"In my day, a barber was a counselor".
Eddie, Barbershop 2
For my uncle, the best place to get good advice was the barbershop. Not a fancy hair salon tucked into some mall, but a good old fashioned barbershop complete with a red & white pole and a jar filled with an ominous blue liquid for combs. The kind you almost expect three old timey guys with curly mustaches to step out of the shadows and start singing in harmony. Whether he was buying a new lawnmower, needed legal advice or had a strange mole that needed checking out, my uncle could count on his barber Giuseppe. From tips on cooking pasta to fixing your marriage, the eighty year old coiffeur could give you advice on just about anything.Steps from city hall and only a briefcase throw away from the local courthouse, Legal Cuts was nestled within the newly renovated portion of New Britain's West Main Street. Its storefront stood among the new businesses that were poised to be a part of the renaissance of the city's downtown district. My timing couldn't have been more perfect. Legal Cuts accepted walk-ins and I happened to walk in as a satisfied client walked out. He had a hairline so neatly trimmed, it would've made the Yankee Stadium ground crew envious. Sitting down in the comfortable barber's chair, I was spun into view of a shelf of neat white dress shirts and ties. I learned that the barbershop offered a complete court appearance package that included a cut, shave, razor line, shirt and tie. It was under the heading "If it don't fit, you must acquit." A sign on the wall listed the various haircuts available to clients. Another contained a list of legal services offered. The barbershop was arranged with neatly arranged chairs on either side. In the back, I observed the entrance to the actual law office portion of the business. Above the door were the words "Nothing's Difficult, Everything's a Challenge. Luke 1.37". Inspirational words for clients facing difficult legal problems.
A man's relationship with his barber is forged over many years. It is a deep bond that can outlast most marriages. It is as American as apple pie. In the movie Grand Torino, it's where Clint Eastwood takes his young protege to teach him how to banter like a real man. The right barber will know everything about you. A place where razor sharp wit is often accompanied with a straight edge razor. They know where the cowlick sticks up on the back of your head and which way you part your hair. They can immediately tell if you cheated on them for a cheap fling with a Supercuts stylist. The barbershop was the place you could count on for some solid advice. So it was no surprise to me when I heard that a new hybrid business opened near me. It would combine the two bastions of advice for men. A combined law firm-barbershop. In desperate need of a trim, I headed down to New Britain's aptly named Legal Cuts to check it out. I was about to cheat on my barber.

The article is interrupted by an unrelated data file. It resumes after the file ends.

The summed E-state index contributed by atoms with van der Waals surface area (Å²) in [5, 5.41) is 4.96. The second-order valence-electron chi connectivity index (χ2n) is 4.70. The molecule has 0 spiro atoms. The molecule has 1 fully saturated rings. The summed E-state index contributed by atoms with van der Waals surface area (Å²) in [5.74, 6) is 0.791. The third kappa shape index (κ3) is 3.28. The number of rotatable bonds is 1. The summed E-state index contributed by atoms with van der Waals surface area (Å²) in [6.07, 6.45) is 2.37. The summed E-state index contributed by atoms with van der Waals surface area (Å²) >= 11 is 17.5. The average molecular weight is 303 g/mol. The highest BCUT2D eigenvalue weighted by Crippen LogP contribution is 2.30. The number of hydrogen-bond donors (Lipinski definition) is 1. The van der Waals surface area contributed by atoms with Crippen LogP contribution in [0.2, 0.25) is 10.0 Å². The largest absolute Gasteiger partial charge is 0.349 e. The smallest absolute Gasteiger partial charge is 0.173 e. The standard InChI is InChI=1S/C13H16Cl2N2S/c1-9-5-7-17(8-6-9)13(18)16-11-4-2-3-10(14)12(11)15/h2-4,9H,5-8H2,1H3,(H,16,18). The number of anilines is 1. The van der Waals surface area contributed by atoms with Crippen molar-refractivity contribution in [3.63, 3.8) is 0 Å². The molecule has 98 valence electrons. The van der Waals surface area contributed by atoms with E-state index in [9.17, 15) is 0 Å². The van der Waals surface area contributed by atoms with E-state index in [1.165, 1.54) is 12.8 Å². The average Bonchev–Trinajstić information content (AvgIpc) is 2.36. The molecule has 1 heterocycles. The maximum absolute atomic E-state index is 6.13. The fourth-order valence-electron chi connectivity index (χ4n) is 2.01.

|Warner Brothers "Grand Torino"|
The Legal Cuts hybrid business concept was the brainchild of Attorney Donald Howard. Apparently, he found his inspiration in "Legal Grind", a hybrid law firm/coffee shop in California. Although Attorney Howard had once served as a barber's apprentice, he wasn't actually the guy cutting hair. Instead, he had two full time barbers working seven days a week. His barbers are prohibited from giving legal advice. The legal stuff is left up to him.
It's an interesting concept that might attract a few harrumphs from the stodgy crowd. Yet, the more I thought about the concept, the more it grew on me. The thought of walking into a stuffy law firm with long dead senior partners glaring down from oil painted perches is pretty intimidating to some people. Perhaps this hybrid barbershop could offer a nice alternative. A place where many are more comfortable to discuss their problems. It can really break down barriers. And it's gotten Attorney Howard some positive press including an article in the Connecticut Law Tribune and an interview on NPR.
The Nutmeg Lawyer wishes Attorney Howard and the staff of Legal Cuts much success. As Attorney Howard stated in his Connecticut Law Tribune interview "in this economy, you have to step outside the box — and burn the box."